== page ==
Thursday, July 30, 2009

Plan to add 7,000 km of highways every year

Special Correspondent

NEW DELHI: The government on Wednesday said it would accelerate the National Highway Development Programme by adding 7,000 km every year while planning for 15,000 km, reviewing the toll system, including exempting MPs from payment, and renumbering the highways.“We will build more roads this year than what was completed during the National Democratic Alliance government in five years,” Road Transport and Highways Minister Kamal Nath told the Rajya Sabha replying to a discussion.

Mr. Nath said one of the biggest challenges in completing the highways project was the issue of land acquisition and urged the members to impress upon the State governments to expedite it.

He said a special land acquisition unit was set up and effort was on for capacity building so that the target of 7,000 km a year or 20 km a day was achieved with the cooperation of State governments. On his part, the Minister was in touch with the Chief Ministers and State Ministers, since the States were stakeholders in the development of this infrastructure.

The government would accord priority to constructing roads in eight States affected by Naxalite violence.

In addition, plans were afoot to create a network of expressways and a draft report has been prepared by a consultant appointed by the Ministry on connecting key cities in the country.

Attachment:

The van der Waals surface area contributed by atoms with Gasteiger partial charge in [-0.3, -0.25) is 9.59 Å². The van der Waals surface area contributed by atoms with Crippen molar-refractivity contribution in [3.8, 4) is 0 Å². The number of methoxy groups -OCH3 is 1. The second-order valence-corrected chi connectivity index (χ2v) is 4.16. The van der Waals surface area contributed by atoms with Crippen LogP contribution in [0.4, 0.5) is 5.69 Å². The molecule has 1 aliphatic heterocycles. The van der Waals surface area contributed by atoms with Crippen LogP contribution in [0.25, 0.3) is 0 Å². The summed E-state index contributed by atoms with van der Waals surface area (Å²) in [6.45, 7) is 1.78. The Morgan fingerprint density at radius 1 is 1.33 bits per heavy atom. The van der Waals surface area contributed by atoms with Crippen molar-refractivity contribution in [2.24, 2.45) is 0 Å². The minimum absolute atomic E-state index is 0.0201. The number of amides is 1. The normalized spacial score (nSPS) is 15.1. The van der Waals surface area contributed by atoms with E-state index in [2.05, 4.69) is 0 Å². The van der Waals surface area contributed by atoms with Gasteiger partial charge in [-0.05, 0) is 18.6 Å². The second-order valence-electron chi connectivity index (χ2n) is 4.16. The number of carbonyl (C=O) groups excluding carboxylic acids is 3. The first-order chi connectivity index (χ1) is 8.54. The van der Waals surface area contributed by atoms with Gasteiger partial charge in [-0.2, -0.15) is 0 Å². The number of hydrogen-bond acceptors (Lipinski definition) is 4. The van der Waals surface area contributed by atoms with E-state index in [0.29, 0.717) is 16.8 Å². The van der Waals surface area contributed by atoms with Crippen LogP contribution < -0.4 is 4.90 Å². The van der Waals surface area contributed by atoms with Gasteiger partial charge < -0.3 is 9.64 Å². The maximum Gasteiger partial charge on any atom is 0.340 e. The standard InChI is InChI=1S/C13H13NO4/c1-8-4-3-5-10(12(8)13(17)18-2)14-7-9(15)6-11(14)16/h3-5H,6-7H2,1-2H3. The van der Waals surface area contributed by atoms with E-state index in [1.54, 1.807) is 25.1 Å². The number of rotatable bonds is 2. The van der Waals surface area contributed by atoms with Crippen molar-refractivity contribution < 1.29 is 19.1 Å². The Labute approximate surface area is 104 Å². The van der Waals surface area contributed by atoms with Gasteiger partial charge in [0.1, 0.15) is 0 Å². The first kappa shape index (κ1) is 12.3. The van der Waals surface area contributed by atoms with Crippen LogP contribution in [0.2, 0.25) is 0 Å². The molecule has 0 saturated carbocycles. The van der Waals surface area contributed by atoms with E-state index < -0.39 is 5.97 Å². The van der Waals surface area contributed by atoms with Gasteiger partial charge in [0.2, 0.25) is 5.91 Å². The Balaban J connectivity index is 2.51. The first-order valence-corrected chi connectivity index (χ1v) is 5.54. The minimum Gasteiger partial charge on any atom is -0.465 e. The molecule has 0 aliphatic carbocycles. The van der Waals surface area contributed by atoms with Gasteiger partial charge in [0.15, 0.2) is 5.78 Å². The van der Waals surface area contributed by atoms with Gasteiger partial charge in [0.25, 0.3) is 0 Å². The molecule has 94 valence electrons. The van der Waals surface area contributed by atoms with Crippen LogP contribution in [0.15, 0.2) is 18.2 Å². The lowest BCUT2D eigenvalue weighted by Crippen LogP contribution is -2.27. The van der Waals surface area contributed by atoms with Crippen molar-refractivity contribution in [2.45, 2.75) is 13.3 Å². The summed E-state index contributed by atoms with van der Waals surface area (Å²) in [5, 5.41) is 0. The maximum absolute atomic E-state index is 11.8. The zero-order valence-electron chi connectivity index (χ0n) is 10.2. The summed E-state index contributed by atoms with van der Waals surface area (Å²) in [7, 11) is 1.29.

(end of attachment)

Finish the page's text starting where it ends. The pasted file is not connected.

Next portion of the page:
Mr. Nath said another issue that was being addressed was the reluctance of bidders to go for projects. For instance, for the 60 proposed bids last year, there was no response to 38 bids and in the case of seven, there was only a single bidder. This problem was being looked into.

While toll is to be levied in perpetuity, the Minister promised to review the system after December this year following suggestions that Members of Parliament be exempted from the tax. Its structure would be rationalised and rounded off to speed up collection and a decision would be taken whether it should be collected on two-lane roads.

As for re-numbering, he said, the objective was to ensure that odd and even numbers signified the direction in which these highways ran instead of the current arrangement where the numbers jump.

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